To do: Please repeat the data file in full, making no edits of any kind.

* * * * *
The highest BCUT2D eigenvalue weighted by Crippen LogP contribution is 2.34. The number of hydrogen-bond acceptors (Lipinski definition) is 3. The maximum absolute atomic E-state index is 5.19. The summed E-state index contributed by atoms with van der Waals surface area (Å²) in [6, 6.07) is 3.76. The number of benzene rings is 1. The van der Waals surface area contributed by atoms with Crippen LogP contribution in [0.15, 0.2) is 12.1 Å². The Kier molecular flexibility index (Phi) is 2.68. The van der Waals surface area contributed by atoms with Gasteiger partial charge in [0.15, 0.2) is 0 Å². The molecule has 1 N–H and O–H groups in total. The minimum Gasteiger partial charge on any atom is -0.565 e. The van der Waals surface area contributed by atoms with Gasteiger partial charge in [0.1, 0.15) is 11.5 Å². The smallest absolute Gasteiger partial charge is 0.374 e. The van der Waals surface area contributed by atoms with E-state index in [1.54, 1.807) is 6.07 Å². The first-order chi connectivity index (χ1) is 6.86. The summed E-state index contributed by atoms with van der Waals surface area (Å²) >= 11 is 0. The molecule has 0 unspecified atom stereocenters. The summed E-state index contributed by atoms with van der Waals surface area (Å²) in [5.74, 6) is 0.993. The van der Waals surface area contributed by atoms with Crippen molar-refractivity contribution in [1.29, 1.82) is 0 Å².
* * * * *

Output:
The highest BCUT2D eigenvalue weighted by Crippen LogP contribution is 2.34. The number of hydrogen-bond acceptors (Lipinski definition) is 3. The maximum absolute atomic E-state index is 5.19. The summed E-state index contributed by atoms with van der Waals surface area (Å²) in [6, 6.07) is 3.76. The number of benzene rings is 1. The van der Waals surface area contributed by atoms with Crippen LogP contribution in [0.15, 0.2) is 12.1 Å². The Kier molecular flexibility index (Phi) is 2.68. The van der Waals surface area contributed by atoms with Gasteiger partial charge in [0.15, 0.2) is 0 Å². The molecule has 1 N–H and O–H groups in total. The minimum Gasteiger partial charge on any atom is -0.565 e. The van der Waals surface area contributed by atoms with Gasteiger partial charge in [0.1, 0.15) is 11.5 Å². The smallest absolute Gasteiger partial charge is 0.374 e. The van der Waals surface area contributed by atoms with E-state index in [1.54, 1.807) is 6.07 Å². The first-order chi connectivity index (χ1) is 6.86. The summed E-state index contributed by atoms with van der Waals surface area (Å²) >= 11 is 0. The molecule has 0 unspecified atom stereocenters. The summed E-state index contributed by atoms with van der Waals surface area (Å²) in [5.74, 6) is 0.993. The van der Waals surface area contributed by atoms with Crippen molar-refractivity contribution in [1.29, 1.82) is 0 Å².